By Marilyn Lester
The Irish Arts Center has very recently begun a delightful new series, curated by Irish musician, musicologist and teacher Mick Moloney, of stories, songs and tunes from Ireland and Irish America. For anyone who’s interested in, or loves Irish traditional music, these 15 weeks are a mini-course in Irish history and culture, told in bite-size chunks packed with charm, fascinating information and, of course, splendid music.
In the series, Moloney, who has a doctorate in Folklore and Folklife from the University of Pennsylvania, and who is the author of Far From the Shamrock Shore: The Story of Irish American History Through Song, explores 15 musical themes, contextualizing the meaning of each. As a musician, he’s probably best known to American audiences for his work with The Clancy Brothers & Tommy Makem, although his credits over the years in the Irish trad scene are voluminous.
Irish traditional music includes many kinds of songs: ballads, laments, drinking songs, political songs and more, mostly dating from the 18th century to modern times. Their purpose is narrative, with lyric having as much, if not more, weight as the melody. Singers of Irish folk tunes will often use a certain amount of melodic freedom and vocal embellishments to tell the story. It’s a distinctive style, generally communicated with intense feeling to the accompaniment of small groups of musicians playing a variety of traditional instruments.
Episode 1: “Joseph Baker”
This introduction to the series features a primer to Moloney and his background, especially his early days in the 1960s English folk club scene. As to “Joseph Baker,” it was written by the modern Irish singer-songwriter, Pete Coe, in the traditional style. It tells the story of Joseph Baker, a notable runner in the late 19th century, who would be forgotten if not for this legacy in song. Listeners will learn the fascinating tale of who Baker was, a famous race, and how, in a typical Irish nod to the supernatural, his ghost continues to run to this day. Moloney (taping from Bangkok), on acoustic guitar, is joined by Brenda Castles (in Dublin) performing on the concertina.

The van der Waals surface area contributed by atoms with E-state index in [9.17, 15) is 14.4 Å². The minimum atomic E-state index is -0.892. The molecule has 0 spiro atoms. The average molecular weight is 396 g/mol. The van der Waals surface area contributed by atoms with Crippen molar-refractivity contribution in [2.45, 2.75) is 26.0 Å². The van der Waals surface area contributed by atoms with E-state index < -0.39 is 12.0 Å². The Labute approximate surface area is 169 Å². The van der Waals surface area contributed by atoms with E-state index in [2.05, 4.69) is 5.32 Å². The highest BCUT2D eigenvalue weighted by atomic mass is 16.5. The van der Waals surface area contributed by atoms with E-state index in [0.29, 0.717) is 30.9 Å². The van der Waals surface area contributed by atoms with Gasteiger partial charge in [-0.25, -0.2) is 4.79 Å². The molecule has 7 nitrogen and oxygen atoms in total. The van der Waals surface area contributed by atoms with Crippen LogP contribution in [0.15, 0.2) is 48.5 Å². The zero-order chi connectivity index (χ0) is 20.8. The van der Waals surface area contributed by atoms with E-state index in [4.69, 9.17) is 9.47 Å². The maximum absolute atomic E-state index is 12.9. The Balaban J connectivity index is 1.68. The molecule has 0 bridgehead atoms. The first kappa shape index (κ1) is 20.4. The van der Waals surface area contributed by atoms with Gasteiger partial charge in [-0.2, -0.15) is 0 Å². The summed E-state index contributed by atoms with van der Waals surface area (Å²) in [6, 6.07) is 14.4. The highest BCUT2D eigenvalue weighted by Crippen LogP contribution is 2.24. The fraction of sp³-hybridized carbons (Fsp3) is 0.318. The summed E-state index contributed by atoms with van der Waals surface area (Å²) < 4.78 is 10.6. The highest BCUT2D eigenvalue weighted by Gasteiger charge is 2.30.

Episode 2: “By Memory Inspired”
The beginning of the vast repertoire of Irish political and resistance songs is addressed in this episode. Foreign threats were not new for the Irish. The Vikings had raided the island almost continuously from 795 through 1014. But it was famously British rule that had the greatest effect on the Irish in various forms of governance over hundreds of years. It was in the late 1700s that Irish rebellion strengthened and became a serious, ongoing bane for the British. “By Memory Inspired,” by poet and literary giant Padraic Colum (1881-1972), commemorates the fallen soldiers of the Irish Rebellion of 1798. Moloney, playing the octave mandolin, is joined by Green Fields of America bandmates Athena Tergis (in Italy) on viola and Billy McComiskey (in Baltimore) on the button accordion.
Episode 3: “You Lovers All”
You don’t have to be Irish to have heard of the devastating Great Famine––also called the Great Hunger or Great Starvation–– of 1845 to 1849. Not only did this event lead to significant changes in Ireland’s political landscape, but demographically, the population decreased by roughly a quarter due to death and emigration. Many of these emigrees were women who sought independence, from necessity, and who believed their chances for love and prosperity were greater in “Americay.” Maloney on octave mandolin, with violinist Haley Richardson (in North Carolina) sing of the diaspora of women in North America.
(Note: we’ll be checking back on Mick Maloney’s Songbook from time to time for future installments on the series.)